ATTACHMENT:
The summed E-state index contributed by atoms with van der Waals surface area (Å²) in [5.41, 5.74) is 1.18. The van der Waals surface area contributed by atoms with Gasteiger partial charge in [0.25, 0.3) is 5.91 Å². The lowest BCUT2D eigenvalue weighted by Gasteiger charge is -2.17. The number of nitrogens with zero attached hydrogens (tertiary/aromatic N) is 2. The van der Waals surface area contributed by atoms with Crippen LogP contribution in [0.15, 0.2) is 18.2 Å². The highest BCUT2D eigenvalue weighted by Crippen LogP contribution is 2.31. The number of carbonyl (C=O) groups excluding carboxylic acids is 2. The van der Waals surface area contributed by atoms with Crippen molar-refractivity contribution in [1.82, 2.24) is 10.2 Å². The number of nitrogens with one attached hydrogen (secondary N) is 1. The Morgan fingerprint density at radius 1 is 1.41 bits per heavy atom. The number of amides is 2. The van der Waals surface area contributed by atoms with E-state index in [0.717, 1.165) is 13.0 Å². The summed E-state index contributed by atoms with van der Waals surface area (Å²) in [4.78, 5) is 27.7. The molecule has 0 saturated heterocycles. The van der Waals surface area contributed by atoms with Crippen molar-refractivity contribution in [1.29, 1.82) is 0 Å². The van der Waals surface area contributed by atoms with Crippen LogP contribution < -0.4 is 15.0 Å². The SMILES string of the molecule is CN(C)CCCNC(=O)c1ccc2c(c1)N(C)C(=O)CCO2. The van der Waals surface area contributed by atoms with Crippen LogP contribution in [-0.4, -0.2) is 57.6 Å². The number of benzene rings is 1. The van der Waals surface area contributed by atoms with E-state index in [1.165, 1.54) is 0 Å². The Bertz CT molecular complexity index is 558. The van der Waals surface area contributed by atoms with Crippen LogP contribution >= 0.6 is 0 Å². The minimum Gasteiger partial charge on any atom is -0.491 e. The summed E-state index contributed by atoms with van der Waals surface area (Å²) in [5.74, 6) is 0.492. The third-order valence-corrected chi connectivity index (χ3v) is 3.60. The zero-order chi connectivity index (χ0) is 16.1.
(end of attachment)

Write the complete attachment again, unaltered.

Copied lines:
The summed E-state index contributed by atoms with van der Waals surface area (Å²) in [5.41, 5.74) is 1.18. The van der Waals surface area contributed by atoms with Gasteiger partial charge in [0.25, 0.3) is 5.91 Å². The lowest BCUT2D eigenvalue weighted by Gasteiger charge is -2.17. The number of nitrogens with zero attached hydrogens (tertiary/aromatic N) is 2. The van der Waals surface area contributed by atoms with Crippen LogP contribution in [0.15, 0.2) is 18.2 Å². The highest BCUT2D eigenvalue weighted by Crippen LogP contribution is 2.31. The number of carbonyl (C=O) groups excluding carboxylic acids is 2. The van der Waals surface area contributed by atoms with Crippen molar-refractivity contribution in [1.82, 2.24) is 10.2 Å². The number of nitrogens with one attached hydrogen (secondary N) is 1. The Morgan fingerprint density at radius 1 is 1.41 bits per heavy atom. The number of amides is 2. The van der Waals surface area contributed by atoms with E-state index in [0.717, 1.165) is 13.0 Å². The summed E-state index contributed by atoms with van der Waals surface area (Å²) in [4.78, 5) is 27.7. The molecule has 0 saturated heterocycles. The van der Waals surface area contributed by atoms with Crippen molar-refractivity contribution in [1.29, 1.82) is 0 Å². The van der Waals surface area contributed by atoms with Crippen LogP contribution < -0.4 is 15.0 Å². The SMILES string of the molecule is CN(C)CCCNC(=O)c1ccc2c(c1)N(C)C(=O)CCO2. The van der Waals surface area contributed by atoms with Crippen LogP contribution in [-0.4, -0.2) is 57.6 Å². The number of benzene rings is 1. The van der Waals surface area contributed by atoms with E-state index in [1.165, 1.54) is 0 Å². The Bertz CT molecular complexity index is 558. The van der Waals surface area contributed by atoms with Crippen LogP contribution >= 0.6 is 0 Å². The minimum Gasteiger partial charge on any atom is -0.491 e. The summed E-state index contributed by atoms with van der Waals surface area (Å²) in [5.74, 6) is 0.492. The third-order valence-corrected chi connectivity index (χ3v) is 3.60. The zero-order chi connectivity index (χ0) is 16.1.